Democratic legislative leaders have previously opposed the Governor’s budget reforms that would cap spending on critical programs and give authority to a governor for automatic spending cuts. Democrats also have strong reservations about only raising revenues by temporarily increasing sales tax, which some feel would unfairly target middle and lower income Californians. Others have raised concerns about the proposal’s temporary increase – wondering what happens to the spending versus revenue gap after the increase ends.
The Governor’s proposal to temporarily raise the sales tax appears to propose replacing some of the Democratic plan to raise revenues (meaning the $5 billion in new revenues resulting from the temporary increase of the sales tax would not be on top of the $8 billion or more in new revenues coming from new taxes, fees, etc proposed by the Democrats).
Budget Delay Hits Hard On Community-Based Services for People With Disabilities and Seniors
While the Governor’s executive order rolling back State employee wages and laying off temporary workers has drawn wide spread public attention, the impact of the budget delay will soon grow even worse for community-based services, programs and supports for tens of thousands of children and adults with disabilities, mental health needs, low income seniors as providers go another month without any payments from the State.
Small community-based providers are especially hard hit, many who provide critical services in the home or programs including those for seniors with Alzheimer’s, who are desperate now to meet payroll and other costs.
While larger agencies can take out short term loans to bridge the gap – many smaller agencies and providers don’t have that ability. Providers note that the costs of taking out loans to make up for the lack of State reimbursements for services already provided, are not reimbursed by the State.
Advocates say that the impact of the budget delay makes worse cuts already previously approved last February, including a 10% reduction in payments to Medi-Cal providers, including many community-based providers such as Adult Day Health Centers, that already went into effect July 1.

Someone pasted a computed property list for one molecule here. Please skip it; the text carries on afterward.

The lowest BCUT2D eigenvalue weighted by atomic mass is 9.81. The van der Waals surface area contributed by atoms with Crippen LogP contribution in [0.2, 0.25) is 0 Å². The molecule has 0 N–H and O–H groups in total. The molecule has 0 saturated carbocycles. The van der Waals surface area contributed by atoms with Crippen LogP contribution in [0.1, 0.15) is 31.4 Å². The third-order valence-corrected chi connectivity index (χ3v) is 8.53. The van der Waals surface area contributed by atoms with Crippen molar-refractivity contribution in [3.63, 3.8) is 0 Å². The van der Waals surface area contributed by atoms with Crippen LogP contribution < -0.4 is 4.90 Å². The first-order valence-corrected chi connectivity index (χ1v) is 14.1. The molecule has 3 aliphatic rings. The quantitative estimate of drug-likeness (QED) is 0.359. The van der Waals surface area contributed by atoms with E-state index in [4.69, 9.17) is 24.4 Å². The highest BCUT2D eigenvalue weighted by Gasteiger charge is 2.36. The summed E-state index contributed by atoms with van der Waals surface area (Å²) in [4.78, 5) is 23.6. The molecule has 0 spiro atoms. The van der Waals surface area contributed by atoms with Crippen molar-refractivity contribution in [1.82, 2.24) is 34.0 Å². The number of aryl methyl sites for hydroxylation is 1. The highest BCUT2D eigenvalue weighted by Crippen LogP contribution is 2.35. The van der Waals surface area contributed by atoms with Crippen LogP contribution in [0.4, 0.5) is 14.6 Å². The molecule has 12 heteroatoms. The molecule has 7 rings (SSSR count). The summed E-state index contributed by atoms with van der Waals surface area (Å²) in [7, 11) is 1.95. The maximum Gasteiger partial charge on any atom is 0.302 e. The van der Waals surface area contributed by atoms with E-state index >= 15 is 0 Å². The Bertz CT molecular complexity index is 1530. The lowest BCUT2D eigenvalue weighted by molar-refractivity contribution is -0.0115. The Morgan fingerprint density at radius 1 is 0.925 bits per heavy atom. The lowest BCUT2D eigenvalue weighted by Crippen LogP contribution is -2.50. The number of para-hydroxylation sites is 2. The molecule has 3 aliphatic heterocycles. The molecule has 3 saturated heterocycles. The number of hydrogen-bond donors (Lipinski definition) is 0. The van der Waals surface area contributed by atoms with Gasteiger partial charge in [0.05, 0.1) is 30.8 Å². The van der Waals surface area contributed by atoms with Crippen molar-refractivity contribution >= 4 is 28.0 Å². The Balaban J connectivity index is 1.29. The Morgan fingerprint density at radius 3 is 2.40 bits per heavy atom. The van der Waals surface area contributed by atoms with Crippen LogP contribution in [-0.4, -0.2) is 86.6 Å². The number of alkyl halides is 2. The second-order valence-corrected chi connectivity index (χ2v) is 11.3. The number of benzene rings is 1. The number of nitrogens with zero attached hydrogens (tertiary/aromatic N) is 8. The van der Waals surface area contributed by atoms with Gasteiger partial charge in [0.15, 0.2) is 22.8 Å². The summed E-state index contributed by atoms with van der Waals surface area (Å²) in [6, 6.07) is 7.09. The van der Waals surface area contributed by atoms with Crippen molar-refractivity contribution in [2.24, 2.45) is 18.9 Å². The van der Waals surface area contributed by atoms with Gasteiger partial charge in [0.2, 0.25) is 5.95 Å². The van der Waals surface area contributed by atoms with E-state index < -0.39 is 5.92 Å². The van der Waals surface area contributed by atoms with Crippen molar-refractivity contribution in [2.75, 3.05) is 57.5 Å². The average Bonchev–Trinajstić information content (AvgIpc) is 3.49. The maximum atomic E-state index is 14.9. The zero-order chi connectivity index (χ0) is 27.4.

The 10% Medi-Cal provider cut is the subject of two different lawsuits pending in state and federal courts, which have refused so far to intervene and stop the cut from taking place.
The Democratic budget proposal as passed by both the Assembly and Senate Budget Committees in June would restore most of the Medi-Cal 10% rate reduction – but that budget plan also calls for about $8 billion in new revenues, including new taxes and fees – which legislative Republicans and the Governor so far have refused to support.
Other cuts – including elimination of the 2008-2009 State cost of living money owed to the lowest income persons with disabilities, the blind and low income seniors who receive SSI/SSP (Supplement Security Income/State Supplemental Payment) also was previously approved in February and has already gone into effect. A proposal, in both the Republican and Democratic budget plans, would extend that cut to cover the State cost of living money due June 1, 2009 through May 31, 2010 for SSI/SSP, the 15th time in 19 years that the State has cut that funding.
Advocates Worry About Governor’s Proposal for Spending Caps and Cuts
Disability, senior, mental health and low income advocates have raised concerns about the Governor’s proposed constitutional amendment, called the “Budget Stabilization Act” that he says will put in place needed budget reforms patterned after a similar constitutional amendment in Arkansas. It appears the Governor is linking his budget reform proposal to any increase in the sales tax.
That proposal, which the Governor made as part of his January budget, would establish priorities and caps in spending in programs, create a budget “rainy day” reserve fund, and give authority for a governor to make automatic (pre-approved) spending cuts and reductions.
The Governor has not formally advanced his budget reform proposal through legislation or through signature gathering to place it on the ballot, though in May and early June held a series of town halls across the State urging approval of his proposal.